All defendants did move for a directed verdict at the end of the plaintiff's evidence and renewed the same motion at the close of all evidence. However, this motion was expressly limited to the issue of whether the evidence was sufficient to hold defendants Koscot and Turner liable for actions of the third defendant, American Line. The sufficiency of the evidence of damages was not raised
Under Fed. R. Civ. P. 50(a), "A motion for a directed verdict shall state the specific grounds therefor." Where a specific ground is not assigned, the point is not properly preserved for review. Western Oil Fields v. Pennzoil United, Inc., 421 F.2d 387 (5th Cir. 1970).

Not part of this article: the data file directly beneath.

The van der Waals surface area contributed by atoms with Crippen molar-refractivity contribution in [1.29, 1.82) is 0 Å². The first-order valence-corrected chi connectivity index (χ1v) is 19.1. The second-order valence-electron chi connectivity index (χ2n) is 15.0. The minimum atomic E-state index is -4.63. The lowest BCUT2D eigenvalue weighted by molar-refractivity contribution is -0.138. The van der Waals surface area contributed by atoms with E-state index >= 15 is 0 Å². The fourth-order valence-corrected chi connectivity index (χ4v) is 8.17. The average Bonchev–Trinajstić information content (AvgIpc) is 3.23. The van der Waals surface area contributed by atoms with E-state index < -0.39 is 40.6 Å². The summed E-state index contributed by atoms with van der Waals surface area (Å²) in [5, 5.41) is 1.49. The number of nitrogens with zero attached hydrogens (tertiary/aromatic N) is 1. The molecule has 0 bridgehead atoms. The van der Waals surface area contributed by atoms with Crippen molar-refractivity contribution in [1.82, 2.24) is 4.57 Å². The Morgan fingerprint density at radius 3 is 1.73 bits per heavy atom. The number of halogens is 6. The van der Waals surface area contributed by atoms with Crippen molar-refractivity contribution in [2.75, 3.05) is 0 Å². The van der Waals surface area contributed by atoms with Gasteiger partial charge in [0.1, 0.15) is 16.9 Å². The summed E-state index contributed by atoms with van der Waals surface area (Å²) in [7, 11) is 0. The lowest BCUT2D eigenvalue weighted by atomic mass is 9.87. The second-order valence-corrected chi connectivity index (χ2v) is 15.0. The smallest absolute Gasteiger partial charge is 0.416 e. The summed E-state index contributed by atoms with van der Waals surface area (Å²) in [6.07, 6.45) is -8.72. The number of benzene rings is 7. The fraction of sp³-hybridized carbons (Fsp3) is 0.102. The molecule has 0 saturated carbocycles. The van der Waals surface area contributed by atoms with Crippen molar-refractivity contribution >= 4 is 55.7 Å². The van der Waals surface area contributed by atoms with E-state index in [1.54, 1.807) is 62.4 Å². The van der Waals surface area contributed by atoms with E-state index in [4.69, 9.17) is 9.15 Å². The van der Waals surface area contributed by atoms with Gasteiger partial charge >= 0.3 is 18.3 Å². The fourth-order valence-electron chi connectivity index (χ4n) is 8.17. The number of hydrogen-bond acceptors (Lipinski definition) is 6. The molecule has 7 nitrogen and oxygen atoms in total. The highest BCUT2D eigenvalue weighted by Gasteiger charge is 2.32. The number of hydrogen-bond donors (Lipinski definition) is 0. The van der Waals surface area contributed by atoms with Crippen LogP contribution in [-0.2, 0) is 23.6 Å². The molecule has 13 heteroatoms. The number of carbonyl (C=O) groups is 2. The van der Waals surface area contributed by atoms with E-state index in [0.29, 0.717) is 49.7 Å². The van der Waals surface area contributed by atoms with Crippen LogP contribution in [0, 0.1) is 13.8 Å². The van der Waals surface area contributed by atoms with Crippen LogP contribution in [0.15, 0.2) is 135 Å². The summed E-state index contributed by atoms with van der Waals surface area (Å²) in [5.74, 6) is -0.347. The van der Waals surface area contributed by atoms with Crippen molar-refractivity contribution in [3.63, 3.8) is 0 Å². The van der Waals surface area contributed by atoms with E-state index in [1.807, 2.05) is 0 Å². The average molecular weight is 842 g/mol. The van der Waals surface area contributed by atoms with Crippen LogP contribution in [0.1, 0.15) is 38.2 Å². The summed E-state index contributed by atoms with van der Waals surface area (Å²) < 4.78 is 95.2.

Under the authority of the decision in Little v. Bankers Life & Casualty Co., supra, 426 F.2d at 511, we may inquire whether there was any evidence supporting the submission of the issue of damages to the jury, even though we may not question the sufficiency of such evidence as we do find. Our review of the evidence in this case demonstrates that Development presented some evidence as to each item of damages claimed